Dana Maree's story

‘We were best friends, we did everything together. And then that changed when he decided to become my abuser.’

At the age of two, Dana and her younger brother Ben were made wards of the state, and removed from the family home. Her welfare file states this was because of neglect, and that her dad had been sexually abusing her older sisters.

Dana and Ben were placed with foster parents Lillian and Stuart in suburban Sydney. The couple had teenage sons of their own. When Dana was around five, one of the sons took naked photographs of her and another child while Ben was in the room.

From the mid-1990s, when Dana was 13, Ben frequently raped and otherwise sexually abused her.

Dana soon disclosed this abuse to a teacher, who had noticed her exhibiting problematic behaviours and approached her about them. The teacher reported it to the school counsellor. The counsellor contacted her caseworker from the Department of Community Services (DOCS), and the caseworker spoke to her foster parents. A meeting was arranged between Dana, the counsellor, and Lillian and Stuart.

‘I received no support or understanding from any of the adults in the room. Even the school counsellor didn’t say a word. My teacher to whom I reported the abuse was not in the room.

‘I didn’t feel supported or believed. I felt they kept checking to see if I was telling the truth. I remember the DOCS worker saying, if it was happening, “Why would it be your brother? Why wouldn’t it be your foster dad?” I then agreed to what the DOCS worker suggested because it seemed more plausible to them. I thought they would be more likely to believe me if I said it was my foster dad.

‘It ruined my relationship with my foster dad because it was never the same after that … It was awful to put it all on my dad. I felt I had to do that to be believed. I thought if I said it was my dad they would remove me from the situation but they didn’t do anything.’

Despite all of this, no additional supervision or care was provided after this meeting. When caseworkers from DOCS visited the family there was never a chance for Dana to be alone with them. Lillian was always present, and Ben would be in close proximity.

For the next four years Dana attempted to report on numerous occasions, but nobody ever believed her. Ben would manipulate the allegations to say that Dana was in fact abusing him. She believes that he held more sway with adults than she did, as he was the younger child.

Throughout this time Dana and Ben were always kept together, which was the worst possible thing that could happen. Even when her foster parents were provided with respite care they would be sent to this together, meaning she never had any time away from him.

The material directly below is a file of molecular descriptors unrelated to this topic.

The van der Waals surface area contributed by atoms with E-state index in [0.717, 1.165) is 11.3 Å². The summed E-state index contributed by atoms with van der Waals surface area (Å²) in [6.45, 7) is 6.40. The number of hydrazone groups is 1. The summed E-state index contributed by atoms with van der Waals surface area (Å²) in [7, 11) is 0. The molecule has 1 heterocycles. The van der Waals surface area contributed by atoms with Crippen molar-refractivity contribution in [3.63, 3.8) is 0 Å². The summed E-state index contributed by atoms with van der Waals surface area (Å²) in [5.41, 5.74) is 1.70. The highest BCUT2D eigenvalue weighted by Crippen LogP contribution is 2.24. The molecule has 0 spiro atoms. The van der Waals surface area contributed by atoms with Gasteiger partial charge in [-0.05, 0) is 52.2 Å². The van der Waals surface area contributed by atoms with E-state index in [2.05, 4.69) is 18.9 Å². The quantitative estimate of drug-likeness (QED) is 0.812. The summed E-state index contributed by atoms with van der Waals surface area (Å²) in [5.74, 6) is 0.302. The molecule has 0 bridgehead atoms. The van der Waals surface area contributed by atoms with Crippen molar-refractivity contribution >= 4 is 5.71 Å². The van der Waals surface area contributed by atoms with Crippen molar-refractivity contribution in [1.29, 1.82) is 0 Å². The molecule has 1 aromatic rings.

Dana made a second formal disclosure to DOCS when she was 17, telling the same worker who had attended the previous meeting. ‘I was hoping she would take me out of the environment or remove my brother Ben but she just sent me back. I guess I trusted her to do the right thing because she had been my worker for a long time.’ She was, however, sent back to the placement.

After being kicked out of the foster home in her late teens, she went to live with one of her sisters, only to discover that Ben was also living there. ‘I lasted only one week living with my sister because my brother sexually abused me every day.’ She contacted her caseworker, who picked her up and took her to a refuge.

It was hard for Dana even being in the same town as Ben. She was scared of him, and people who knew of the abuse stigmatised her. Unable to catch a bus or walk around the streets for fear of bumping into him, she soon relocated to another city. There she lived in hostels, and spent time in psychiatric facilities.

When she was 19 Dana made a third formal report about Ben’s sexual abuse and a refuge worker took her to the police. This was an extremely negative experience, and she has hated the police ever since. ‘I made a police statement with the police officer laughing throughout the whole report.’ They arranged for her to speak with Lillian, who was extremely angry with her.

‘The refuge worker and I considered the police officer’s response and attitude to my report as disrespectful and we stated this to the police officer. We were then sent down to the police station to report to another police officer who was more respectful … I thought the police would take it more seriously than they did. This is why I don’t like police officers.’

Ben was never charged, and she was not given any updates on the matter. For the next few years Dana moved around various regional towns, and was admitted to a therapeutic residential facility because of homelessness and self-harming behaviour.

This behaviour has been an issue throughout her life, and was the way she dealt with most emotions – sadness, anger, even happiness. Now she is in active recovery she covered many of the scars from the cutting with tattoos, and these have meaning and significance for her.

Dana finds her weekly counselling sessions very useful but also challenging, due to the physical and emotional toll they take. Still, she keeps going because she does not want Ben ‘to win’.

Around six years ago Dana was assisted by Legal Aid to make a victims of crime claim. The lawyers were extremely helpful, and she was awarded the maximum amount of compensation, much of which she used for holidays and items for her home.

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